Roma have only lost three times in Serie A all season, but the first two times were different. The 3-0 to Antonio Conte's Juventus side was a game where Roma boss Rudi Garcia's men were simply outfoxed and outperformed; the 1-0 loss to Napoli was a case of some poor luck, bad finishing, and a late dagger that sent the side scrambling. Neither was anywhere near the total embarrassment that the 4-1 loss to Catania was this past weekend. What caused it?
- Report: Catania 4-1 Roma
Reason 1: The absences -- The visitors were missing their best defender (Mehdi Benatia), two midfield stalwarts (Kevin Strootman, Radja Nainggolan), and top goalscorer (Mattia Destro) from the first whistle. Add in Federico Balzaretti's injury woes and it's evident that the Roma that played on Sunday was far from full-strength.
Catania entered the match at the foot of the table, however, and Garcia not unwisely decided to use the opportunity to play Alessio Romagnoli in his natural role. That way, he did not have to rush Benatia back from injury and could finally rest Gervinho to give Adem Ljajic and Alessandro Florenzi the chance to flank Francesco Totti. What he simply could not have foreseen is just how poorly the side would play.
Counter-point: At the end of the day, the team Roma put out was still incredibly solid: Miralem Pjanic, Daniele De Rossi, Morgan De Sanctis, Douglas Maicon, and Totti himself are a spine more than worthy of giving trouble to Catania. The trouble was that they didn’t.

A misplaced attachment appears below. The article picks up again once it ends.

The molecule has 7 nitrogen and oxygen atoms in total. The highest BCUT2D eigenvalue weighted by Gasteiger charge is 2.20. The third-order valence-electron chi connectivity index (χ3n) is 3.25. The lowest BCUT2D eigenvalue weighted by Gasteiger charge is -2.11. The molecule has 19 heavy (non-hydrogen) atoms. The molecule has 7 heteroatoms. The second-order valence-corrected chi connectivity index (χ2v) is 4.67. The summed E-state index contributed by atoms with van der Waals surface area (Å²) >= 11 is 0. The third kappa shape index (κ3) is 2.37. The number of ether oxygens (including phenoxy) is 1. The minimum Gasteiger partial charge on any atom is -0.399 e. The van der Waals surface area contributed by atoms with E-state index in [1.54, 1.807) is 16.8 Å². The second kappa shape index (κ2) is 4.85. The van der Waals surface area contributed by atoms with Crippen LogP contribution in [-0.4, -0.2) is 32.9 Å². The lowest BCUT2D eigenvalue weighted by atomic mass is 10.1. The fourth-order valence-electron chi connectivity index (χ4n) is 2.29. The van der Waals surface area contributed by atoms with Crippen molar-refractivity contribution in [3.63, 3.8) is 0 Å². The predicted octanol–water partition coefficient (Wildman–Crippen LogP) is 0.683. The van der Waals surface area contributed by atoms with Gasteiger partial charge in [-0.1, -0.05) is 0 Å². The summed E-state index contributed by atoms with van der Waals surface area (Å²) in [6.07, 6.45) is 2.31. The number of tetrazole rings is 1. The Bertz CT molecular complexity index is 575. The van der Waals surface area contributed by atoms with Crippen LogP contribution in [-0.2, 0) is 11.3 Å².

Minor reason 2: Catania's motives -- The home side knew that anything less than a win would almost certainly see them drop to Serie B; ignoring how terribly unmotivated Roma were for the moment, Catania manager Maurizio Pellegrino's men played like a side that was desperate for points. Added to the fact that trips to Sicily tend to trouble Roma and the recipe for a bad showing was on the cards.
Minor reason 3: Catania's home record -- It may be rather poor from a pure record standpoint, but Catania have occasionally been more threatening in front of their home fans than the losses would suggest. For example, they played Juventus and Napoli at home within a matter of three days in late March and lost both, but by a solitary Carlos Tevez goal in the former and fighting back from 4-0 down to give Rafa Benitez's side a scare in a match that ended 2-4 in the latter.
Major reason: Self-inflicted wound -- Despite all of this, despite even the fact that this was an immensely winnable match, the ultimate failure was one of motivation. Garcia finally conceded before the match that the Scudetto was all but Juventus', and the total lack of effort from Roma mathematically made it so. Several players had poor games -- uncharacteristically so from Pjanic, Maicon and Dodo especially -- but perhaps Totti aside, no one walked off the pitch looking remotely good.
It was well and truly a side that played at their very worst and stands as a shining example as to just how important motivation is in the sport. If it's often remarked that Chelsea manager Jose Mourinho's success is built upon his fantastic relationship with his players, many of whom would run through walls for him. Roma's humiliation to Catania may have truly proved just how key it is to be mentally focused.